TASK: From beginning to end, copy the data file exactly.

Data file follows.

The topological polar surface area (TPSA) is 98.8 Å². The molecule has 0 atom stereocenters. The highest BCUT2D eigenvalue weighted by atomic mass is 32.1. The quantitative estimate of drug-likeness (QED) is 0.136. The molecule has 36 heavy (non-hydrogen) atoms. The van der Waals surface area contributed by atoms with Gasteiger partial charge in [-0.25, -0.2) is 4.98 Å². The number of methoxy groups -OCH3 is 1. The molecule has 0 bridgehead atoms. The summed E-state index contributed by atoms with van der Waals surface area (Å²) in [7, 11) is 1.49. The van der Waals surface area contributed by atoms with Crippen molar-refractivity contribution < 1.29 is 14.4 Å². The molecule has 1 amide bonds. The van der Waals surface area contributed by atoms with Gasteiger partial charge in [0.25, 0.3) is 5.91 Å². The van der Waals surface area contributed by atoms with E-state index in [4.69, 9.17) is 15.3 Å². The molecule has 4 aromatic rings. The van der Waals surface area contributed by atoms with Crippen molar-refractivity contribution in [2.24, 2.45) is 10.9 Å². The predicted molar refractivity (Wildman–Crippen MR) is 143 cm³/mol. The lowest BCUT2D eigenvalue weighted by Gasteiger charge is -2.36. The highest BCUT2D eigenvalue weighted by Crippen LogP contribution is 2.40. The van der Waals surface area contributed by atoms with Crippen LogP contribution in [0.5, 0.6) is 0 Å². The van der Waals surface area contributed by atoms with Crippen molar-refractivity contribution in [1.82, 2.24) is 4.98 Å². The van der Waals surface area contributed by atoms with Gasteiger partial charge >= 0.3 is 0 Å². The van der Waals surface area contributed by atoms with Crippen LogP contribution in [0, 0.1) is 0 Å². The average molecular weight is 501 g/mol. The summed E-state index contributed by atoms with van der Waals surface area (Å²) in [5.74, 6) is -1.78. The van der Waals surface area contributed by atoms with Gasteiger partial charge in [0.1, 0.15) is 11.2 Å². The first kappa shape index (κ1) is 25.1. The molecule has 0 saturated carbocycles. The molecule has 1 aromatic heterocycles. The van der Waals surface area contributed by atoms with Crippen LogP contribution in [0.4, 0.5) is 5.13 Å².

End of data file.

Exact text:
The topological polar surface area (TPSA) is 98.8 Å². The molecule has 0 atom stereocenters. The highest BCUT2D eigenvalue weighted by atomic mass is 32.1. The quantitative estimate of drug-likeness (QED) is 0.136. The molecule has 36 heavy (non-hydrogen) atoms. The van der Waals surface area contributed by atoms with Gasteiger partial charge in [-0.25, -0.2) is 4.98 Å². The number of methoxy groups -OCH3 is 1. The molecule has 0 bridgehead atoms. The summed E-state index contributed by atoms with van der Waals surface area (Å²) in [7, 11) is 1.49. The van der Waals surface area contributed by atoms with Crippen molar-refractivity contribution < 1.29 is 14.4 Å². The molecule has 1 amide bonds. The van der Waals surface area contributed by atoms with Gasteiger partial charge in [0.25, 0.3) is 5.91 Å². The van der Waals surface area contributed by atoms with E-state index in [4.69, 9.17) is 15.3 Å². The molecule has 4 aromatic rings. The van der Waals surface area contributed by atoms with Crippen molar-refractivity contribution in [2.24, 2.45) is 10.9 Å². The predicted molar refractivity (Wildman–Crippen MR) is 143 cm³/mol. The lowest BCUT2D eigenvalue weighted by Gasteiger charge is -2.36. The highest BCUT2D eigenvalue weighted by Crippen LogP contribution is 2.40. The van der Waals surface area contributed by atoms with Crippen LogP contribution in [0.5, 0.6) is 0 Å². The van der Waals surface area contributed by atoms with Crippen molar-refractivity contribution in [1.82, 2.24) is 4.98 Å². The van der Waals surface area contributed by atoms with Gasteiger partial charge >= 0.3 is 0 Å². The van der Waals surface area contributed by atoms with Crippen LogP contribution in [0, 0.1) is 0 Å². The average molecular weight is 501 g/mol. The summed E-state index contributed by atoms with van der Waals surface area (Å²) in [5.74, 6) is -1.78. The van der Waals surface area contributed by atoms with Gasteiger partial charge in [0.1, 0.15) is 11.2 Å². The first kappa shape index (κ1) is 25.1. The molecule has 0 saturated carbocycles. The molecule has 1 aromatic heterocycles. The van der Waals surface area contributed by atoms with Crippen LogP contribution in [0.4, 0.5) is 5.13 Å².